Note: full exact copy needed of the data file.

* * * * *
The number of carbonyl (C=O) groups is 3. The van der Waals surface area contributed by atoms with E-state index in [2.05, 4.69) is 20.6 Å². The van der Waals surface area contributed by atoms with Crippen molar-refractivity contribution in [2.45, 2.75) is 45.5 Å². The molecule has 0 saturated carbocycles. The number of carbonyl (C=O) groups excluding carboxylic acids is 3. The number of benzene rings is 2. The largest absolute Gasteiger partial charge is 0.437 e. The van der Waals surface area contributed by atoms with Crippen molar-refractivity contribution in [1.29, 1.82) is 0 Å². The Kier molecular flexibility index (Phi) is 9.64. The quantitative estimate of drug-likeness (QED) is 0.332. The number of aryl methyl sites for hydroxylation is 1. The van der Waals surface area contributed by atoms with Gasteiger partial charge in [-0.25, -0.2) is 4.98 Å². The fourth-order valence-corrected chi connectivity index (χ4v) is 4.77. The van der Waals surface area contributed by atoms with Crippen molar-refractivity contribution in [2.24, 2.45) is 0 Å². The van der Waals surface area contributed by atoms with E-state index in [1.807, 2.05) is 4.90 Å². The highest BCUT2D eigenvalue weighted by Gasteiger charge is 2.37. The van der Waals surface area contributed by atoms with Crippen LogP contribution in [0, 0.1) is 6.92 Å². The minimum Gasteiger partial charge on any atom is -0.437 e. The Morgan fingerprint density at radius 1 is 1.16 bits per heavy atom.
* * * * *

The number of carbonyl (C=O) groups is 3. The van der Waals surface area contributed by atoms with E-state index in [2.05, 4.69) is 20.6 Å². The van der Waals surface area contributed by atoms with Crippen molar-refractivity contribution in [2.45, 2.75) is 45.5 Å². The molecule has 0 saturated carbocycles. The number of carbonyl (C=O) groups excluding carboxylic acids is 3. The number of benzene rings is 2. The largest absolute Gasteiger partial charge is 0.437 e. The van der Waals surface area contributed by atoms with Crippen molar-refractivity contribution in [1.29, 1.82) is 0 Å². The Kier molecular flexibility index (Phi) is 9.64. The quantitative estimate of drug-likeness (QED) is 0.332. The number of aryl methyl sites for hydroxylation is 1. The van der Waals surface area contributed by atoms with Gasteiger partial charge in [-0.25, -0.2) is 4.98 Å². The fourth-order valence-corrected chi connectivity index (χ4v) is 4.77. The van der Waals surface area contributed by atoms with Crippen molar-refractivity contribution in [2.24, 2.45) is 0 Å². The van der Waals surface area contributed by atoms with E-state index in [1.807, 2.05) is 4.90 Å². The highest BCUT2D eigenvalue weighted by Gasteiger charge is 2.37. The van der Waals surface area contributed by atoms with Crippen LogP contribution in [0, 0.1) is 6.92 Å². The minimum Gasteiger partial charge on any atom is -0.437 e. The Morgan fingerprint density at radius 1 is 1.16 bits per heavy atom.